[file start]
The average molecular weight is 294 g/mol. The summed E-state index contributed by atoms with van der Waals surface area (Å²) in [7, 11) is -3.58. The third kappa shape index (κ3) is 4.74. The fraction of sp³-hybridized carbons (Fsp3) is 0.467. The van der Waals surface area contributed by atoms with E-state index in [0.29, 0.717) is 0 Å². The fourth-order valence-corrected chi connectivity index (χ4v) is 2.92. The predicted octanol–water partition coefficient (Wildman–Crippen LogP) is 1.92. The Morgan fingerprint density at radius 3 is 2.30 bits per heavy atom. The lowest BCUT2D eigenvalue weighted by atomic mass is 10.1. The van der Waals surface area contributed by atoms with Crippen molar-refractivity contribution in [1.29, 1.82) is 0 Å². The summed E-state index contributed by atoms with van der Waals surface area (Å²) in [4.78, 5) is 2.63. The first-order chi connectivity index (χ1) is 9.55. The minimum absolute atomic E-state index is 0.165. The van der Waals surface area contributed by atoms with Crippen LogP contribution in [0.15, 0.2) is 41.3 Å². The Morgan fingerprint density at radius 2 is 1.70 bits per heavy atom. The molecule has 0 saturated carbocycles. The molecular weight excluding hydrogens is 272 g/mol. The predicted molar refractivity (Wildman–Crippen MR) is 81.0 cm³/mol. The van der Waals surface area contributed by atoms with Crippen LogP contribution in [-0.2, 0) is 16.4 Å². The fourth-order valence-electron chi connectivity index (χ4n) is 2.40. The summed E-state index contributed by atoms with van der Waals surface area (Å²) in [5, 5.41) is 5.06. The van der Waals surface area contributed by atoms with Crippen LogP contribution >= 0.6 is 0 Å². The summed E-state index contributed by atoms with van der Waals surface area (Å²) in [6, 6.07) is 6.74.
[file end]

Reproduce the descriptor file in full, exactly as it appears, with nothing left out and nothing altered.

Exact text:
The average molecular weight is 294 g/mol. The summed E-state index contributed by atoms with van der Waals surface area (Å²) in [7, 11) is -3.58. The third kappa shape index (κ3) is 4.74. The fraction of sp³-hybridized carbons (Fsp3) is 0.467. The van der Waals surface area contributed by atoms with E-state index in [0.29, 0.717) is 0 Å². The fourth-order valence-corrected chi connectivity index (χ4v) is 2.92. The predicted octanol–water partition coefficient (Wildman–Crippen LogP) is 1.92. The Morgan fingerprint density at radius 3 is 2.30 bits per heavy atom. The lowest BCUT2D eigenvalue weighted by atomic mass is 10.1. The van der Waals surface area contributed by atoms with Crippen molar-refractivity contribution in [1.29, 1.82) is 0 Å². The summed E-state index contributed by atoms with van der Waals surface area (Å²) in [4.78, 5) is 2.63. The first-order chi connectivity index (χ1) is 9.55. The minimum absolute atomic E-state index is 0.165. The van der Waals surface area contributed by atoms with Crippen LogP contribution in [0.15, 0.2) is 41.3 Å². The Morgan fingerprint density at radius 2 is 1.70 bits per heavy atom. The molecule has 0 saturated carbocycles. The molecular weight excluding hydrogens is 272 g/mol. The predicted molar refractivity (Wildman–Crippen MR) is 81.0 cm³/mol. The van der Waals surface area contributed by atoms with Crippen LogP contribution in [-0.2, 0) is 16.4 Å². The fourth-order valence-electron chi connectivity index (χ4n) is 2.40. The summed E-state index contributed by atoms with van der Waals surface area (Å²) in [5, 5.41) is 5.06. The van der Waals surface area contributed by atoms with Crippen LogP contribution >= 0.6 is 0 Å². The summed E-state index contributed by atoms with van der Waals surface area (Å²) in [6, 6.07) is 6.74.